Soln12

(a)

• ($\to$), Proof of $S_1 \cup S_2 \subseteq S$:

Since $R_1 \cup R_2 = R$, it follows $R_1 \subseteq R$ and $R_2 \subseteq R$. Thus using Soln11(a), $S_1 \subseteq S$ and $S_2 \subseteq S$. It follows that $S_1 \cup S_2 \subseteq S$.

• ($\to$), Proof of $S \subseteq S_1 \cup S_2$:

We will first prove:

1. $R \subseteq S_1 \cup S_2$.
2. $S_1 \cup S_2$ is reflexive.

Suppose $(x,y) \in R$, or $(x,y) \in R_1 \cup R_2$. We have following cases:

-Case 1: $(x,y) \in S_1$: Since $R_1 \subseteq S_1$, it follows that $(x,y) \in S_1$, or we may also say $(x,y) \in S_1 \cup S_2$.

-Case 2: $(x,y) \in S_2$: Since $R_2 \subseteq S_2$, it follows that $(x,y) \in S_2$, or we may also say $(x,y) \in S_1 \cup S_2$.

Since $(x,y)$ is arbitrary, and from all possible cases we can conclude that $R \subseteq S_1 \cup S_2$.

Suppose $x \in A$. Since $S_1$ is reflexive, it follows that $(x,x) \in S_1$. Thus we can also say that $(x,x) \in S_1 \cup S_2$. Thus $S_1 \cup S_2$ is reflexive.

Since $R \subseteq S_1 \cup S_2$ and $S_1 \cup S_2$ is reflexive, and $S$ is the reflexive closure of $R$, then by using the definition of reflexive closure, $S \subseteq S_1 \cup S_2$.

Since $S_1 \cup S_2 \subseteq S$ and $S \subseteq S_1 \cup S_2$, we can conclude that $S = S_1 \cup S_2$.

(b)

• ($\to$), Proof of $S_1 \cup S_2 \subseteq S$:

Since $R_1 \cup R_2 = R$, it follows $R_1 \subseteq R$ and $R_2 \subseteq R$. Thus using Soln11(b), $S_1 \subseteq S$ and $S_2 \subseteq S$.  It follows that $S_1 \cup S_2 \subseteq S$.

• ($\to$), Proof of $S \subseteq S_1 \cup S_2$:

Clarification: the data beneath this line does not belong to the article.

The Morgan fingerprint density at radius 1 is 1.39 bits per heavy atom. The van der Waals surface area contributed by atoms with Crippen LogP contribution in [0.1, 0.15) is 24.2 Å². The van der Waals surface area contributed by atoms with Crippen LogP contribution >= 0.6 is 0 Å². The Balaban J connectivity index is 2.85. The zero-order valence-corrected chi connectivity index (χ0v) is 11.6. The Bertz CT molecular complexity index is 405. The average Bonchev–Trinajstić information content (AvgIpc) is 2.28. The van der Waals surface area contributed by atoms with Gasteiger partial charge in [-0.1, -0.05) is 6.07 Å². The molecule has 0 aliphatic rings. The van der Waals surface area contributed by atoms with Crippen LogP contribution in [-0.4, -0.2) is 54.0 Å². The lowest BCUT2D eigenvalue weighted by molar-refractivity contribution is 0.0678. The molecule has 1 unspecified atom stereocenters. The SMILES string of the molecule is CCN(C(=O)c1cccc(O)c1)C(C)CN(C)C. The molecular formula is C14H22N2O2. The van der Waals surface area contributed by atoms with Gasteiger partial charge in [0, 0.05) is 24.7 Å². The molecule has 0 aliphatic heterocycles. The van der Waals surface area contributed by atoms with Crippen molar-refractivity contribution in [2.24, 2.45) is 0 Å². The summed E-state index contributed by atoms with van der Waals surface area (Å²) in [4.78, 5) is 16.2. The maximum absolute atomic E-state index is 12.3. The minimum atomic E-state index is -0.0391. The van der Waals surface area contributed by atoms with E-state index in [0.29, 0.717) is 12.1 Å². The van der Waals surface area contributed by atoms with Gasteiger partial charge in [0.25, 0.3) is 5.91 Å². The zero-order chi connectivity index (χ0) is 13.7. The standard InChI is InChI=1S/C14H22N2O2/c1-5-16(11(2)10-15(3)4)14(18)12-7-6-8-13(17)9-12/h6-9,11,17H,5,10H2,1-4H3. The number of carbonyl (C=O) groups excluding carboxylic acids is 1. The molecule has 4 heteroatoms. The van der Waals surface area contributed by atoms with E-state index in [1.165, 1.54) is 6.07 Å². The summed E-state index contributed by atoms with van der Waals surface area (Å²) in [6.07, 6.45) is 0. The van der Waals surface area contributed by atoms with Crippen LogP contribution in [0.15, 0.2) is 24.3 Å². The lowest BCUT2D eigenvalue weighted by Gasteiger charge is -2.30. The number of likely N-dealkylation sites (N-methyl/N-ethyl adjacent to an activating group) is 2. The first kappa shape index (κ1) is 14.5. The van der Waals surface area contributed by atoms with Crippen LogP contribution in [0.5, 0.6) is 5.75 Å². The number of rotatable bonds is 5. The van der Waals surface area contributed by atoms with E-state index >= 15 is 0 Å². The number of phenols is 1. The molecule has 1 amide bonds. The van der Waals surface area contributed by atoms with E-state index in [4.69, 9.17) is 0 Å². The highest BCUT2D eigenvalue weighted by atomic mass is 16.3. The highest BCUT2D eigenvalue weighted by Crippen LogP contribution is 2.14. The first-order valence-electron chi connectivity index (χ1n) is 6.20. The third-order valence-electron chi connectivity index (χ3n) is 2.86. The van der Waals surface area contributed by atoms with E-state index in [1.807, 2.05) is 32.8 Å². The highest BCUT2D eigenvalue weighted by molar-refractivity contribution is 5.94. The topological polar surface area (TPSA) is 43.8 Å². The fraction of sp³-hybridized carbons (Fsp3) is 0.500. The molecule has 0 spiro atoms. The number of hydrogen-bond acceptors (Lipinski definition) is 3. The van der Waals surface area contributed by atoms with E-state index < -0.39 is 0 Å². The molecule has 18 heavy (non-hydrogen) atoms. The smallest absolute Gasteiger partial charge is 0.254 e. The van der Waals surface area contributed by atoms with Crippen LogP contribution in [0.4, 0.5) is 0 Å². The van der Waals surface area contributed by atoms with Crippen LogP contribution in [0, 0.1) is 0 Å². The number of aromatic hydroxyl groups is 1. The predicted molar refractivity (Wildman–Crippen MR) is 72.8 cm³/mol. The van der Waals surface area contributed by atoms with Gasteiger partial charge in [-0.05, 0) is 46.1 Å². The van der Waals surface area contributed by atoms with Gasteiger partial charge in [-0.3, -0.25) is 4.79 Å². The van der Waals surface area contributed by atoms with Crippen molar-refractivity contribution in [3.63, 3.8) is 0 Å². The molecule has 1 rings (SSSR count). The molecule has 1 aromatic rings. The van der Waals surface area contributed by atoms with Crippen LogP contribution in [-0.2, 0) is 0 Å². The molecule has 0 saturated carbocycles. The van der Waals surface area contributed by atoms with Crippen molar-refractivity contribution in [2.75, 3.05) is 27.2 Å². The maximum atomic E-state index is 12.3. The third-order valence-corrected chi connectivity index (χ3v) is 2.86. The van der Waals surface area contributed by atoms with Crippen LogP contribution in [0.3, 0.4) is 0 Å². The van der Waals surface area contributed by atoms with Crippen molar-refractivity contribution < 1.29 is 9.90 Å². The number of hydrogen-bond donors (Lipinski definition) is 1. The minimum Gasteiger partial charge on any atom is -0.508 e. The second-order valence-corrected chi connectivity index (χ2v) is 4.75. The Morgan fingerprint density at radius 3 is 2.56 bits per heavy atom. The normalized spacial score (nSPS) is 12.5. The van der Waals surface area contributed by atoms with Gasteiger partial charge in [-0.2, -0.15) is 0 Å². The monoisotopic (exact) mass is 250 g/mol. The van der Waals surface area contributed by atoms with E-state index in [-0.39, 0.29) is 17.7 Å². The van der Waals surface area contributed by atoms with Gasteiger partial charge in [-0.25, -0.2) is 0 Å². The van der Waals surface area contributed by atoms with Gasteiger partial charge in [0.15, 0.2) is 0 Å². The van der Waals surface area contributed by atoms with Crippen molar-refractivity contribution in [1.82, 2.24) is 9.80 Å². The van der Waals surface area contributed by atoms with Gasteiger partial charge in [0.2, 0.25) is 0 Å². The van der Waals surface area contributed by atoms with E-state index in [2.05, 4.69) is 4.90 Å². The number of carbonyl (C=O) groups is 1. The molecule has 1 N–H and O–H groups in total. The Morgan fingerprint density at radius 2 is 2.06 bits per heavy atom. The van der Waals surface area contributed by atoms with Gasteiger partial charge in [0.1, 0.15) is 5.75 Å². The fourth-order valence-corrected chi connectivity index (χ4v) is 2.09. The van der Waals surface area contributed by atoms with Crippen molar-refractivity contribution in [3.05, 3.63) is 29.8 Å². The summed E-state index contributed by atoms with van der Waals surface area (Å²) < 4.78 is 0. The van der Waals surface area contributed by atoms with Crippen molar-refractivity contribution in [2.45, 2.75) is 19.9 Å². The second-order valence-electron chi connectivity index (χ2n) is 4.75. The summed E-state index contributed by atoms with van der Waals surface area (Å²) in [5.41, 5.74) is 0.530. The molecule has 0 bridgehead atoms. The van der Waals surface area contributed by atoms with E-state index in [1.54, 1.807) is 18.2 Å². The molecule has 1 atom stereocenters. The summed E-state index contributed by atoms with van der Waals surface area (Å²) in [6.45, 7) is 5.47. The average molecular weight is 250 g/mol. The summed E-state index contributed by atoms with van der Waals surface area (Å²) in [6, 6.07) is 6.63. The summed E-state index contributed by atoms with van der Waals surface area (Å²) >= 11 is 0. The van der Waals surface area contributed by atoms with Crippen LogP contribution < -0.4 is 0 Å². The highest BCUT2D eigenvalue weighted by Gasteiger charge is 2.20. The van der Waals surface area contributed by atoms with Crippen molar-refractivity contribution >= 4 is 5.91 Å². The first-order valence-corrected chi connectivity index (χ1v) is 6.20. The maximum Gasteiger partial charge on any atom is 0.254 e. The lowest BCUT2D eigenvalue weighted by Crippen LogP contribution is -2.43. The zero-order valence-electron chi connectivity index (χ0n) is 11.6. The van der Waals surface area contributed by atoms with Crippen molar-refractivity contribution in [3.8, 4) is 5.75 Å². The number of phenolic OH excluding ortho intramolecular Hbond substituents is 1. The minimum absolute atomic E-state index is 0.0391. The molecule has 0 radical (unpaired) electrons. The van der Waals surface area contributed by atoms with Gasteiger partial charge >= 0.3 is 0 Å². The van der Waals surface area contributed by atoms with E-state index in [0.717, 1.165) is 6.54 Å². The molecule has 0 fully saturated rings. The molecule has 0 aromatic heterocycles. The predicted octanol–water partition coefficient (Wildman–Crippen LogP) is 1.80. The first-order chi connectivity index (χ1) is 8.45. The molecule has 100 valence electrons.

We will first prove:

1. $R \subseteq S_1 \cup S_2$.
2. $S_1 \cup S_2$ is symmetric.

Suppose $(x,y) \in R$, or $(x,y) \in R_1 \cup R_2$. We have following cases:

-Case 1: $(x,y) \in S_1$: Since $R_1 \subseteq S_1$, it follows that $(x,y) \in S_1$, or we may also say $(x,y) \in S_1 \cup S_2$.

-Case 2: $(x,y) \in S_2$: Since $R_2 \subseteq S_2$, it follows that $(x,y) \in S_2$, or we may also say $(x,y) \in S_1 \cup S_2$.

Since $(x,y)$ is arbitrary, and from all possible cases we can conclude that $R \subseteq S_1 \cup S_2$.

Suppose $x,y \in A$ such that $(x,y) \in S_1 \cup S_2$. Thus $(x,y) \in S_1 \lor (x,y) \in S_2$. Since $S_1$ and $S_2$ are symmetric, it follows that $(y,x) \in S_1 \lor (y,x) \in S_2$, or $(x,y) \in S_1 \cup S_2$. Thus $S_1 \cup S_2$ is symmetric.

Since $R \subseteq S_1 \cup S_2$ and $S_1 \cup S_2$ is symmetric, and $S$ is the symmetric closure of $R$, then by using the definition of symmetric closure,  $S \subseteq S_1 \cup S_2$.

Since $S_1 \cup S_2 \subseteq S$ and $S \subseteq S_1 \cup S_2$, we can conclude that $S = S_1 \cup S_2$.

(c)

Proof of $S_1 \cup S_2 \subseteq S$: